A retired South Australian police officer has been found guilty of sexually abusing his two young stepdaughters two decades ago.

WARNING: This story contains content that may be distressing to some readers.

Earlier this month the man, who was a serving officer at the time of the offences, was found guilty in the District Court of two counts of maintaining an unlawful sexual relationship with a child and one count of aggravated assault.

The Criminal Law Consolidation Act was changed last year from the charge of “unlawful sexual relationship with a child” to “sexual abuse of a child”.

The officer was charged before the legislation came into effect.

The sexual offending occurred over a period of about seven years in the early 2000s while the girls were in primary school.

The aggravated assault charge involved the officer grabbing one of the girl’s by the throat and holding her up against the wall.

The court heard that offence occurred when she was a teenager after the sexual offending had ended.

The man, now aged in his 60s, was arrested in January 2022.

In his reasons for verdict Auxiliary Judge Gordon Barrett said the victims initially reported the allegations to their partners as adults before together alerting their mother.

They went on to report the allegations to Bravehearts — an Australian child protection organisation — before alerting SA Police in March 2021.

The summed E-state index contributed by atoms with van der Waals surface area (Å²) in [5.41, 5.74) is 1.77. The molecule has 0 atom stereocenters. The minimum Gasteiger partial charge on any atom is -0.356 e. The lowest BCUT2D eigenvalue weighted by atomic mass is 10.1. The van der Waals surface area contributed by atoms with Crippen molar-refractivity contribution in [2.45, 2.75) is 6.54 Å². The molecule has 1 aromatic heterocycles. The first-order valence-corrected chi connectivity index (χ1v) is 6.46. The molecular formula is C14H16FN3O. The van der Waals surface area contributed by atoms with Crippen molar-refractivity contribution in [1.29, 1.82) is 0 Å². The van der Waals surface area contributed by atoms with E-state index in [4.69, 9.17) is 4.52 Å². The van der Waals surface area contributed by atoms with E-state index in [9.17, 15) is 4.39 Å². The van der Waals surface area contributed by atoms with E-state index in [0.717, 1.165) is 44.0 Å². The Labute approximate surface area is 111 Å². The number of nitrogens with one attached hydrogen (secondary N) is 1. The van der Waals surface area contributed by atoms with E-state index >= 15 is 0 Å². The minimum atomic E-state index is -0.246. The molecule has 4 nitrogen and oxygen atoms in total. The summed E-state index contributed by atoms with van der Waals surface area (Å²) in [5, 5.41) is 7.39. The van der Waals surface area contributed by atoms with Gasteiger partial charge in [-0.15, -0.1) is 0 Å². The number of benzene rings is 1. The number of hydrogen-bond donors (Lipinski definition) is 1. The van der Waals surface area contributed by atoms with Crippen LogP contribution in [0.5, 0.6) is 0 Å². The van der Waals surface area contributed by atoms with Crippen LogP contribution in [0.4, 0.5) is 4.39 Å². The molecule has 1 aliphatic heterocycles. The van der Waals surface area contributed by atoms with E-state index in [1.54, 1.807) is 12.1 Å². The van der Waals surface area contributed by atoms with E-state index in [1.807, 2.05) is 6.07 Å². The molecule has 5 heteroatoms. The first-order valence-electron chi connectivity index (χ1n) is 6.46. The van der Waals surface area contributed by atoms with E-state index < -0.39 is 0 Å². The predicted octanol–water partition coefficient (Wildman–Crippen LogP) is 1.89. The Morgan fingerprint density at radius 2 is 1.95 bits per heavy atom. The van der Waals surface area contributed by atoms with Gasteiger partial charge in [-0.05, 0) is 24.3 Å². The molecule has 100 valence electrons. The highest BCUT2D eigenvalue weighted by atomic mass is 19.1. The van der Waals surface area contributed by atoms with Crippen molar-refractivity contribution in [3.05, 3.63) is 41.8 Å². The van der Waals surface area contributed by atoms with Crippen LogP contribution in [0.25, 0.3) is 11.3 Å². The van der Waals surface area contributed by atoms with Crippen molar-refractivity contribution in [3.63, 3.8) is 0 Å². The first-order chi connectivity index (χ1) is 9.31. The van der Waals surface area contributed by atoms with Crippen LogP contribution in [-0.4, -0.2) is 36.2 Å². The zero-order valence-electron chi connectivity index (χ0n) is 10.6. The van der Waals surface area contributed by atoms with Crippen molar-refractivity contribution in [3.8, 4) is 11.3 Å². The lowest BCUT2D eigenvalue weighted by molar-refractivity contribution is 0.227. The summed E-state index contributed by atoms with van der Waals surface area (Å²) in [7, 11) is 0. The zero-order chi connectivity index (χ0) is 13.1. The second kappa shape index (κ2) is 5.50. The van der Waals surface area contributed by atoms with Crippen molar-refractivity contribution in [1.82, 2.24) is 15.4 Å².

Both women, their mother — along with the person they each first confided in about the abuse — all gave evidence at trial.

“I find that there is convincing evidence of the accused’s guilt in respect to each charge,” Judge Barrett said.

Judge found witness evidence was ‘impressive’

Judge Barrett said both women, who each gave evidence at trial, were “impressive witnesses”.

“They both gave their evidence in a straightforward way without any apparent evasiveness or exaggeration,” he said.

He said the accused officer who gave evidence to deny the offending was “not an impressive witness”.

“Although his examination-in-chief on the substance of the allegations was extremely brief, there were unsatisfactory aspects to his answers in cross-examination,” he said.

In his defence, the officer also called a retired former colleague to provide character evidence to the court.

A former colleague of the officer gave character evidence at trial.(ABC News: Che Chorley)

Judge Barrett said he considered the possibility of collusion between the sisters, but found “the combination of similarity and dissimilarity” between the account of each victim told “against collusion and contamination”.

“In this case, I am satisfied beyond reasonable doubt that the complainants have not colluded to tell false stories and they have not had what they have heard from the other contaminate their own account,” he said.

Prosecutors had asked the court to revoke bail when the officer was found guilty, but Judge Barrett declined the application.

The officer remains on bail ahead of his next scheduled appearance in court next month.

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